HONOLULU (HawaiiNewsNow) - A University of Hawaii audit found that UH short-changed students on two campuses out of financial aid, mistakes that UH officials said were later corrected.
Approximately 17,259 students on UH's 10 campuses across the state receive more than $61 million a year in Pell grants, financial aid that helps pay for their tuition, books and other expenses.
As the spring semester classes at Leeward Community College got under way Monday, Hawaii News Now easily found students such as Shalane Nakamura of Waipio, who said without Pell grants, she wouldn't have been able to attend her first day of college this week.
"It would mean I wouldn't be in school right now," Nakamura said.
Dave Townley, 51, of Haleiwa, an LCC liberal arts student in his sixth semester, said the same thing about his Pell grant.
"I wouldn't have been able to go to school without it. I don't think I would have even thought about going to school. I thought maybe I was too old and I didn't even know it was possible," Townley said.
Townley lost his job in the restaurant industry two years ago and now hopes to become either a police officer or a teacher.
A UH audit found in 2011, Leeward Community College short-changed two of ten students auditors spot-checked and didn't pay the two a combined $1,282 in Pell grants for which they qualified.
LCC officials said they dealt with a nearly 30 percent increase in financial aid on their campus that year, with more than 2,400 student aid recipients on that campus alone.
The same audit double-checked financial aid at Kauai Community College and found three of ten students were short-changed in Pell grants for a total of $2,479 in 2011.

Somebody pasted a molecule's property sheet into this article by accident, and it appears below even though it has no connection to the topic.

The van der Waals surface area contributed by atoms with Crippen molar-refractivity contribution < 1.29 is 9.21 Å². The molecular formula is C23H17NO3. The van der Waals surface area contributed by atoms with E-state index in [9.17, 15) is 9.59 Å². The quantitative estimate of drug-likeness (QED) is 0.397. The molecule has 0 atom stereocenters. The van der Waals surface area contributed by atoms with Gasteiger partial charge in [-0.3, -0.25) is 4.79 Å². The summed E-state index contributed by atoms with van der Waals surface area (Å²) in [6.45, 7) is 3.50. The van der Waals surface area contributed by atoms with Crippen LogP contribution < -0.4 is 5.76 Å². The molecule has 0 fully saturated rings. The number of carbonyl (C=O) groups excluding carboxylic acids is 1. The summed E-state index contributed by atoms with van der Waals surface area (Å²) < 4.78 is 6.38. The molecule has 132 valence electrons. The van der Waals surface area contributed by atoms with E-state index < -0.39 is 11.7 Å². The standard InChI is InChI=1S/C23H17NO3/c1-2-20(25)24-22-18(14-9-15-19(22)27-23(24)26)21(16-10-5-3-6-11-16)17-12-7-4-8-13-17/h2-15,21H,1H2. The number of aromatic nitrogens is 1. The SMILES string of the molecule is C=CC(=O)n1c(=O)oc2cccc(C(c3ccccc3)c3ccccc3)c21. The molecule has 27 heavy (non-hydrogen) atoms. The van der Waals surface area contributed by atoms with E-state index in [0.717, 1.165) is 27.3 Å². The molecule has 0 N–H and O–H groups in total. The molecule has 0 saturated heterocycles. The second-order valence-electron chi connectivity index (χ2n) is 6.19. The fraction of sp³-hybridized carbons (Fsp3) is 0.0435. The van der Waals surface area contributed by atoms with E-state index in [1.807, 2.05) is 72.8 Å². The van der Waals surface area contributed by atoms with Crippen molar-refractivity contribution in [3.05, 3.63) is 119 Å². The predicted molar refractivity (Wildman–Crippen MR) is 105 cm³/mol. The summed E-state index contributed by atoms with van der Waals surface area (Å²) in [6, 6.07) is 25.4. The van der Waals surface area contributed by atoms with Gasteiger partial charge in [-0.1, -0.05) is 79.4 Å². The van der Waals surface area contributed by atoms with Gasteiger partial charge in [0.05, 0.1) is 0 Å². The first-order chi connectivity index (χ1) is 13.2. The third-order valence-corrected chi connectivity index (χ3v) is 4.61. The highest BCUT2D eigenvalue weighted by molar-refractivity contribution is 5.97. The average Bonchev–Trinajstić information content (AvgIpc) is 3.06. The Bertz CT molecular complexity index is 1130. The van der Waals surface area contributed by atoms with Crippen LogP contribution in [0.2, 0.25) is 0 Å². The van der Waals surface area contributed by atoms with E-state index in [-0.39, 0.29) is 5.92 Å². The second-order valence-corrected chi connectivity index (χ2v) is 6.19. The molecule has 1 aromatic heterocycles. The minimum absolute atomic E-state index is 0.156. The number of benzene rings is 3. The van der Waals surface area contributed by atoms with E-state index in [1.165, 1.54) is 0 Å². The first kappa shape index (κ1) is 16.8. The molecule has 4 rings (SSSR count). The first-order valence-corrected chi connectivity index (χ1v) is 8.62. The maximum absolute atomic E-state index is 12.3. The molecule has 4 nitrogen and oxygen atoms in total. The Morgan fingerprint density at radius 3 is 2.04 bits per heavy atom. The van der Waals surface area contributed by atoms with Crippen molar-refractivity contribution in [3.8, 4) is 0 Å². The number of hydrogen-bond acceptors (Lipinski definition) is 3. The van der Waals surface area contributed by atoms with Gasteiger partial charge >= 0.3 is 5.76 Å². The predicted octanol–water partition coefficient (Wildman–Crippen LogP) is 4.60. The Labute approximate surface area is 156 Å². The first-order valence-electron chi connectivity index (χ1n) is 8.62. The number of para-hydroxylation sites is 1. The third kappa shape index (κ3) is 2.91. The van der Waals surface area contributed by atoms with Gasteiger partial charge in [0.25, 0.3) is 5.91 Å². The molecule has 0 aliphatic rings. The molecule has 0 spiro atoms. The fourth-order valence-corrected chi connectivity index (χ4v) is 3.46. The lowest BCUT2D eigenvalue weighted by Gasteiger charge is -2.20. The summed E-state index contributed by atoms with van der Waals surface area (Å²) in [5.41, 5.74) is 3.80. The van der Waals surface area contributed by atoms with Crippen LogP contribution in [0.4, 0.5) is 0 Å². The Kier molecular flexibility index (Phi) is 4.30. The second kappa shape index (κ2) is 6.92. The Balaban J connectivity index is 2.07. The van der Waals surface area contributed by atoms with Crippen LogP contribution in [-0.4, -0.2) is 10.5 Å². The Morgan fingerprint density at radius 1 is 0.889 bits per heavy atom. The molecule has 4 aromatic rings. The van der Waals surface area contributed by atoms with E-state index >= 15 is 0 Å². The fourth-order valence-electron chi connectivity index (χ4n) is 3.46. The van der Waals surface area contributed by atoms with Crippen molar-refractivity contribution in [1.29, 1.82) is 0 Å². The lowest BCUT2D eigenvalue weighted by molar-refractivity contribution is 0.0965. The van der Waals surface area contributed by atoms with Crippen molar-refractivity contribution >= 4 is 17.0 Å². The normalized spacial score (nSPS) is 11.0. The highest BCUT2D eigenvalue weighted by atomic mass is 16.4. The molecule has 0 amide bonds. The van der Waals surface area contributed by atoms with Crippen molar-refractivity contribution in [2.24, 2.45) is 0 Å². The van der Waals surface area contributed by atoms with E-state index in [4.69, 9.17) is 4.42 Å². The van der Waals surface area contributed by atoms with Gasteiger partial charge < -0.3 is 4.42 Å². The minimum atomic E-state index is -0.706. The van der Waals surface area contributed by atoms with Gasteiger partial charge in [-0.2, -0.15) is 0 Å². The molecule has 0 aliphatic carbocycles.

"Given the complexities of financial aid rules and the large and increasing number of students being served by our financial aid offices, occasional mistakes occur," the UH said in a written statement.
UH said the students were short-changed because of a programming problem with its Banner student information system. Once the problem was discovered, its financial aid office made adjustments to ensure each student received the proper amount of aid, a UH spokeswoman said.
Back at LCC, first-year student Vinney Gotosky of Ewa Beach had this reaction to the under payments: "To me, it's not really surprising. But I think they're doing the best they can, humanly, to, you know what I mean?"
"We work hard to minimize and correct errors and to refine our systems for greater accuracy. We appreciate the auditors' findings to assist us in that process," the UH statement said. "The UH system office is working on centralizing certain financial aid functions to enable the front-line staff to spend more time with students for the sake of consistency and accuracy."
The audit, conducted by Accuity LLP, an accounting firm, recommended "that the institution implement preventative and detective control procedures to ensure that correct Pell disbursements are made with manual adjustments to the student's package."
The findings came a year after the previous 2010 audit recommended new control procedures "to ensure that correct Pell based budgets are set up in Banner (the student information system)," that apparently caused the problems in 2011.
The Pell grant program is named after U.S. Sen. Claiborne Pell (D-Rhode Island) and was originally known as the Basic Educational Opportunity Grant, enacted in 1965. For the 2011-2012 school year, the maximum award amount was $5,550.